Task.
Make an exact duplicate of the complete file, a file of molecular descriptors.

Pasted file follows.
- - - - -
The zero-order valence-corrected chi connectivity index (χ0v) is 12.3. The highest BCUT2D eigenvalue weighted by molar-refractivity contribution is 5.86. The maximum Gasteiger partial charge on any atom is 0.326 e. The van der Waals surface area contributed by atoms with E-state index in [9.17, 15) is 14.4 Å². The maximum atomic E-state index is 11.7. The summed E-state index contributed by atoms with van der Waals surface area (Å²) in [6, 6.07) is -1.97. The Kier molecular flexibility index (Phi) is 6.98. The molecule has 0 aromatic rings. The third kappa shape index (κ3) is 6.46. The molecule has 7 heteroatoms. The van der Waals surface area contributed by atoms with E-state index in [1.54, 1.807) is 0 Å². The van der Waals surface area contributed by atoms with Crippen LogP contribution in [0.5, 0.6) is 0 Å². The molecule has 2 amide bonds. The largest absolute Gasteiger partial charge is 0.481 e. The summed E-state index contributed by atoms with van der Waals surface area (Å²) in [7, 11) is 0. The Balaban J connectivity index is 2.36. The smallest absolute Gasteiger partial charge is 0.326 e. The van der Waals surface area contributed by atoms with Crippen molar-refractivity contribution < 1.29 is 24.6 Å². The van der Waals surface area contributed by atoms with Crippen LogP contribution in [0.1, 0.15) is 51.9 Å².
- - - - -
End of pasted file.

The zero-order valence-corrected chi connectivity index (χ0v) is 12.3. The highest BCUT2D eigenvalue weighted by molar-refractivity contribution is 5.86. The maximum Gasteiger partial charge on any atom is 0.326 e. The van der Waals surface area contributed by atoms with E-state index in [9.17, 15) is 14.4 Å². The maximum atomic E-state index is 11.7. The summed E-state index contributed by atoms with van der Waals surface area (Å²) in [6, 6.07) is -1.97. The Kier molecular flexibility index (Phi) is 6.98. The molecule has 0 aromatic rings. The third kappa shape index (κ3) is 6.46. The molecule has 7 heteroatoms. The van der Waals surface area contributed by atoms with E-state index in [1.54, 1.807) is 0 Å². The van der Waals surface area contributed by atoms with Crippen LogP contribution in [0.5, 0.6) is 0 Å². The molecule has 2 amide bonds. The largest absolute Gasteiger partial charge is 0.481 e. The summed E-state index contributed by atoms with van der Waals surface area (Å²) in [7, 11) is 0. The Balaban J connectivity index is 2.36. The smallest absolute Gasteiger partial charge is 0.326 e. The van der Waals surface area contributed by atoms with Crippen molar-refractivity contribution < 1.29 is 24.6 Å². The van der Waals surface area contributed by atoms with Crippen LogP contribution in [0.1, 0.15) is 51.9 Å².